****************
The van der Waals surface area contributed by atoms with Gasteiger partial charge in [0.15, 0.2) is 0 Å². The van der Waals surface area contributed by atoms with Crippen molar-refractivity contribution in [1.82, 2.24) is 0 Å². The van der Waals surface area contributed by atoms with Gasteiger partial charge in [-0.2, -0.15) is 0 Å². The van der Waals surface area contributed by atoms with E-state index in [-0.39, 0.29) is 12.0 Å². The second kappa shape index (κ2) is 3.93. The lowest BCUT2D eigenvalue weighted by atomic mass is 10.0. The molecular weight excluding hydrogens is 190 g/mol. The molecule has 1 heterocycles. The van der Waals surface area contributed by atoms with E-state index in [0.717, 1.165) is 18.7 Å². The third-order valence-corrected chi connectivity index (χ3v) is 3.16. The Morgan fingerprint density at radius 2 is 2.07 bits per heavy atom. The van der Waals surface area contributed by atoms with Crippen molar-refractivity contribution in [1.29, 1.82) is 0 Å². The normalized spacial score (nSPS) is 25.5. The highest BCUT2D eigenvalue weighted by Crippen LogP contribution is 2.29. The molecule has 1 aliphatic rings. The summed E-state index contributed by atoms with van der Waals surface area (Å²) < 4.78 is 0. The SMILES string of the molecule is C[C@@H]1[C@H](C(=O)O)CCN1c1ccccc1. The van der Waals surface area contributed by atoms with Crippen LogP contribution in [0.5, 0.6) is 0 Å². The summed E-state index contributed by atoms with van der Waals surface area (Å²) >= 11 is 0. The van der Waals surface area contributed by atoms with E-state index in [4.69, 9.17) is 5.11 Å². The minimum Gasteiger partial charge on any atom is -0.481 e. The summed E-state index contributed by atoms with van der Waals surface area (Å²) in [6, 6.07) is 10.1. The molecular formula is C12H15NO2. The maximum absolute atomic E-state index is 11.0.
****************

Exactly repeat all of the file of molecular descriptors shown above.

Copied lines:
The van der Waals surface area contributed by atoms with Gasteiger partial charge in [0.15, 0.2) is 0 Å². The van der Waals surface area contributed by atoms with Crippen molar-refractivity contribution in [1.82, 2.24) is 0 Å². The van der Waals surface area contributed by atoms with Gasteiger partial charge in [-0.2, -0.15) is 0 Å². The van der Waals surface area contributed by atoms with E-state index in [-0.39, 0.29) is 12.0 Å². The second kappa shape index (κ2) is 3.93. The lowest BCUT2D eigenvalue weighted by atomic mass is 10.0. The molecular weight excluding hydrogens is 190 g/mol. The molecule has 1 heterocycles. The van der Waals surface area contributed by atoms with E-state index in [0.717, 1.165) is 18.7 Å². The third-order valence-corrected chi connectivity index (χ3v) is 3.16. The Morgan fingerprint density at radius 2 is 2.07 bits per heavy atom. The van der Waals surface area contributed by atoms with Crippen molar-refractivity contribution in [1.29, 1.82) is 0 Å². The normalized spacial score (nSPS) is 25.5. The highest BCUT2D eigenvalue weighted by Crippen LogP contribution is 2.29. The molecule has 1 aliphatic rings. The summed E-state index contributed by atoms with van der Waals surface area (Å²) < 4.78 is 0. The SMILES string of the molecule is C[C@@H]1[C@H](C(=O)O)CCN1c1ccccc1. The van der Waals surface area contributed by atoms with Crippen LogP contribution in [0.5, 0.6) is 0 Å². The summed E-state index contributed by atoms with van der Waals surface area (Å²) >= 11 is 0. The van der Waals surface area contributed by atoms with E-state index in [4.69, 9.17) is 5.11 Å². The minimum Gasteiger partial charge on any atom is -0.481 e. The summed E-state index contributed by atoms with van der Waals surface area (Å²) in [6, 6.07) is 10.1. The molecular formula is C12H15NO2. The maximum absolute atomic E-state index is 11.0.